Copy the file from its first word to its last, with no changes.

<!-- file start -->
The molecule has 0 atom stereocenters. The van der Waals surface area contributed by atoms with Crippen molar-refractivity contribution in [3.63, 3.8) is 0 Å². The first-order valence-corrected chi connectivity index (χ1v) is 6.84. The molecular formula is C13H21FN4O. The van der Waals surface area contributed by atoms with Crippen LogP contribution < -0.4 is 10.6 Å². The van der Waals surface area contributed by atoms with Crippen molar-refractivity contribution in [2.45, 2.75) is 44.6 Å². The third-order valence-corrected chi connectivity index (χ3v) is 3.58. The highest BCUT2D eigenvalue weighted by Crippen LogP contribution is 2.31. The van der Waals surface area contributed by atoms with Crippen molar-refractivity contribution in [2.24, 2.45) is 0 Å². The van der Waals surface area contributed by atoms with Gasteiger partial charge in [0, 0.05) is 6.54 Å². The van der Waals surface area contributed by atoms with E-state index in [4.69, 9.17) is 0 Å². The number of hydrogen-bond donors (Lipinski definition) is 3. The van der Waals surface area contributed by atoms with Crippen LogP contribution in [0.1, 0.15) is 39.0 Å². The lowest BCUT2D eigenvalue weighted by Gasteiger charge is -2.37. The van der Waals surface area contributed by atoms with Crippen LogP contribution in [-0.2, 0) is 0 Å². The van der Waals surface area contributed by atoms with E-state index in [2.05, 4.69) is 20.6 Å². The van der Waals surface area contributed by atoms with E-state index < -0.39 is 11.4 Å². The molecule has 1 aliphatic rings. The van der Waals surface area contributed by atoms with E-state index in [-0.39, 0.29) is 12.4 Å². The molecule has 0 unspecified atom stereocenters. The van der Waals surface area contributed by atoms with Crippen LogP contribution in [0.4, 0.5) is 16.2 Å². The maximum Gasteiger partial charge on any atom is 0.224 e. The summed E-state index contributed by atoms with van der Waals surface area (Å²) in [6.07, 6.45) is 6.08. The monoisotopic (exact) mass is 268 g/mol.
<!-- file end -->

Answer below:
The molecule has 0 atom stereocenters. The van der Waals surface area contributed by atoms with Crippen molar-refractivity contribution in [3.63, 3.8) is 0 Å². The first-order valence-corrected chi connectivity index (χ1v) is 6.84. The molecular formula is C13H21FN4O. The van der Waals surface area contributed by atoms with Crippen LogP contribution < -0.4 is 10.6 Å². The van der Waals surface area contributed by atoms with Crippen molar-refractivity contribution in [2.45, 2.75) is 44.6 Å². The third-order valence-corrected chi connectivity index (χ3v) is 3.58. The highest BCUT2D eigenvalue weighted by Crippen LogP contribution is 2.31. The van der Waals surface area contributed by atoms with Crippen molar-refractivity contribution in [2.24, 2.45) is 0 Å². The van der Waals surface area contributed by atoms with Gasteiger partial charge in [0, 0.05) is 6.54 Å². The van der Waals surface area contributed by atoms with E-state index in [4.69, 9.17) is 0 Å². The number of hydrogen-bond donors (Lipinski definition) is 3. The van der Waals surface area contributed by atoms with Crippen LogP contribution in [0.1, 0.15) is 39.0 Å². The lowest BCUT2D eigenvalue weighted by Gasteiger charge is -2.37. The van der Waals surface area contributed by atoms with Crippen LogP contribution in [-0.2, 0) is 0 Å². The van der Waals surface area contributed by atoms with E-state index in [2.05, 4.69) is 20.6 Å². The van der Waals surface area contributed by atoms with E-state index < -0.39 is 11.4 Å². The molecule has 1 aliphatic rings. The van der Waals surface area contributed by atoms with E-state index in [-0.39, 0.29) is 12.4 Å². The molecule has 0 unspecified atom stereocenters. The van der Waals surface area contributed by atoms with Crippen LogP contribution in [0.4, 0.5) is 16.2 Å². The maximum Gasteiger partial charge on any atom is 0.224 e. The summed E-state index contributed by atoms with van der Waals surface area (Å²) in [6.07, 6.45) is 6.08. The monoisotopic (exact) mass is 268 g/mol.